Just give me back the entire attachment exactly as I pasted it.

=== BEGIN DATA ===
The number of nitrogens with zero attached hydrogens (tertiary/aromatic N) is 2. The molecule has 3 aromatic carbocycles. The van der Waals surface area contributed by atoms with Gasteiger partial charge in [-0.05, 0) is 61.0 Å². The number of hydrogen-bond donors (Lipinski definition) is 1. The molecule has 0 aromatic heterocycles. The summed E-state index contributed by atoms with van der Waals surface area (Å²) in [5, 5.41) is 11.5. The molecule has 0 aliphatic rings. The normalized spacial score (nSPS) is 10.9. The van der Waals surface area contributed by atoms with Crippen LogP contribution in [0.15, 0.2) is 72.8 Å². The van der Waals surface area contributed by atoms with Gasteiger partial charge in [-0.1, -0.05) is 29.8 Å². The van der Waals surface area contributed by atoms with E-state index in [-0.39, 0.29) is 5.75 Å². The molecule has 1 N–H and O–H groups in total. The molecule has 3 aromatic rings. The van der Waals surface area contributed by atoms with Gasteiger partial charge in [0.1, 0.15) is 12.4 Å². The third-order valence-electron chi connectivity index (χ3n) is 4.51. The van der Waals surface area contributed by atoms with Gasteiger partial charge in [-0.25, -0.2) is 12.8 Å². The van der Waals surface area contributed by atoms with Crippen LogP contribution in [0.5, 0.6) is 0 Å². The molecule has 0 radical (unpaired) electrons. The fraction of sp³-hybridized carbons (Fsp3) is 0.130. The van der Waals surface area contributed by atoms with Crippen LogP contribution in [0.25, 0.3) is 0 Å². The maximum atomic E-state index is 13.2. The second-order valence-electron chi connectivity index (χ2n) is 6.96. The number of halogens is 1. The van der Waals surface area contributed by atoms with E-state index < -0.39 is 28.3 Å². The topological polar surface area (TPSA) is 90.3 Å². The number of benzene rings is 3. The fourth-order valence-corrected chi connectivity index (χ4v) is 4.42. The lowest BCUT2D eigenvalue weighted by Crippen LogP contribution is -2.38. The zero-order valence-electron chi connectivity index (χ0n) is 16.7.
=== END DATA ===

The number of nitrogens with zero attached hydrogens (tertiary/aromatic N) is 2. The molecule has 3 aromatic carbocycles. The van der Waals surface area contributed by atoms with Gasteiger partial charge in [-0.05, 0) is 61.0 Å². The number of hydrogen-bond donors (Lipinski definition) is 1. The molecule has 0 aromatic heterocycles. The summed E-state index contributed by atoms with van der Waals surface area (Å²) in [5, 5.41) is 11.5. The molecule has 0 aliphatic rings. The normalized spacial score (nSPS) is 10.9. The van der Waals surface area contributed by atoms with Crippen LogP contribution in [0.15, 0.2) is 72.8 Å². The van der Waals surface area contributed by atoms with Gasteiger partial charge in [-0.1, -0.05) is 29.8 Å². The van der Waals surface area contributed by atoms with E-state index in [-0.39, 0.29) is 5.75 Å². The molecule has 1 N–H and O–H groups in total. The molecule has 3 aromatic rings. The van der Waals surface area contributed by atoms with Gasteiger partial charge in [0.1, 0.15) is 12.4 Å². The third-order valence-electron chi connectivity index (χ3n) is 4.51. The van der Waals surface area contributed by atoms with Gasteiger partial charge in [-0.25, -0.2) is 12.8 Å². The van der Waals surface area contributed by atoms with Crippen LogP contribution in [0.5, 0.6) is 0 Å². The molecule has 0 radical (unpaired) electrons. The fraction of sp³-hybridized carbons (Fsp3) is 0.130. The van der Waals surface area contributed by atoms with Crippen LogP contribution in [0.25, 0.3) is 0 Å². The maximum atomic E-state index is 13.2. The second-order valence-electron chi connectivity index (χ2n) is 6.96. The number of halogens is 1. The van der Waals surface area contributed by atoms with E-state index < -0.39 is 28.3 Å². The topological polar surface area (TPSA) is 90.3 Å². The number of benzene rings is 3. The fourth-order valence-corrected chi connectivity index (χ4v) is 4.42. The lowest BCUT2D eigenvalue weighted by Crippen LogP contribution is -2.38. The zero-order valence-electron chi connectivity index (χ0n) is 16.7.